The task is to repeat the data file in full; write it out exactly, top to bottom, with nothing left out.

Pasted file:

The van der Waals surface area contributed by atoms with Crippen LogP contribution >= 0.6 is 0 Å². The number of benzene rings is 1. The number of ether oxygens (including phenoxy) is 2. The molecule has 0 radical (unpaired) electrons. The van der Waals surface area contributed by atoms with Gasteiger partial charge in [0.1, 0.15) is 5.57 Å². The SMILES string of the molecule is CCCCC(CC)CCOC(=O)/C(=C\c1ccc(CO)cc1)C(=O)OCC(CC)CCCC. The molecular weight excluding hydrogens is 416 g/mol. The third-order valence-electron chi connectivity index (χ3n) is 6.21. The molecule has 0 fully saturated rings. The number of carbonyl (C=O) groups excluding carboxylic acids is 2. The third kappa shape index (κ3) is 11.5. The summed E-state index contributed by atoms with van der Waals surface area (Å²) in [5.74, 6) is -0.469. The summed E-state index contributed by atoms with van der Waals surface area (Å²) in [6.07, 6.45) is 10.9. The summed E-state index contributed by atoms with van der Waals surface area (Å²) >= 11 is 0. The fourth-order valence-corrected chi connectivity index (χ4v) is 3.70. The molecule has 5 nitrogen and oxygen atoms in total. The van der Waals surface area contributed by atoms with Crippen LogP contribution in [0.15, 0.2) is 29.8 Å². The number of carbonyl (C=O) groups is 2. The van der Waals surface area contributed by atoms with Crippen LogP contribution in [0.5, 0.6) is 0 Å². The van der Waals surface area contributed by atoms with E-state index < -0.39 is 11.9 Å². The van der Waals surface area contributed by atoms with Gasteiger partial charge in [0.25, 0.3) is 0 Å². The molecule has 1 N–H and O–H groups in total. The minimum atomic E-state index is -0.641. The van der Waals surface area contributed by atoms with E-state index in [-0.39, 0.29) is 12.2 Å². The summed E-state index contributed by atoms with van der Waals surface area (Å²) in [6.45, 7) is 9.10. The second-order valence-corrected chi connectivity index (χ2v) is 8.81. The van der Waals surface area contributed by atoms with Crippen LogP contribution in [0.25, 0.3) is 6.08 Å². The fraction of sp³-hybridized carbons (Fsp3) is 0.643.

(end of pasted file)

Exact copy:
The van der Waals surface area contributed by atoms with Crippen LogP contribution >= 0.6 is 0 Å². The number of benzene rings is 1. The number of ether oxygens (including phenoxy) is 2. The molecule has 0 radical (unpaired) electrons. The van der Waals surface area contributed by atoms with Gasteiger partial charge in [0.1, 0.15) is 5.57 Å². The SMILES string of the molecule is CCCCC(CC)CCOC(=O)/C(=C\c1ccc(CO)cc1)C(=O)OCC(CC)CCCC. The molecular weight excluding hydrogens is 416 g/mol. The third-order valence-electron chi connectivity index (χ3n) is 6.21. The molecule has 0 fully saturated rings. The number of carbonyl (C=O) groups excluding carboxylic acids is 2. The third kappa shape index (κ3) is 11.5. The summed E-state index contributed by atoms with van der Waals surface area (Å²) in [5.74, 6) is -0.469. The summed E-state index contributed by atoms with van der Waals surface area (Å²) in [6.07, 6.45) is 10.9. The summed E-state index contributed by atoms with van der Waals surface area (Å²) >= 11 is 0. The fourth-order valence-corrected chi connectivity index (χ4v) is 3.70. The molecule has 5 nitrogen and oxygen atoms in total. The van der Waals surface area contributed by atoms with Crippen LogP contribution in [0.15, 0.2) is 29.8 Å². The number of carbonyl (C=O) groups is 2. The van der Waals surface area contributed by atoms with Crippen LogP contribution in [0.5, 0.6) is 0 Å². The van der Waals surface area contributed by atoms with E-state index < -0.39 is 11.9 Å². The van der Waals surface area contributed by atoms with Gasteiger partial charge in [0.25, 0.3) is 0 Å². The molecule has 1 N–H and O–H groups in total. The minimum atomic E-state index is -0.641. The van der Waals surface area contributed by atoms with E-state index in [-0.39, 0.29) is 12.2 Å². The summed E-state index contributed by atoms with van der Waals surface area (Å²) in [6.45, 7) is 9.10. The second-order valence-corrected chi connectivity index (χ2v) is 8.81. The van der Waals surface area contributed by atoms with Crippen LogP contribution in [0.25, 0.3) is 6.08 Å². The fraction of sp³-hybridized carbons (Fsp3) is 0.643.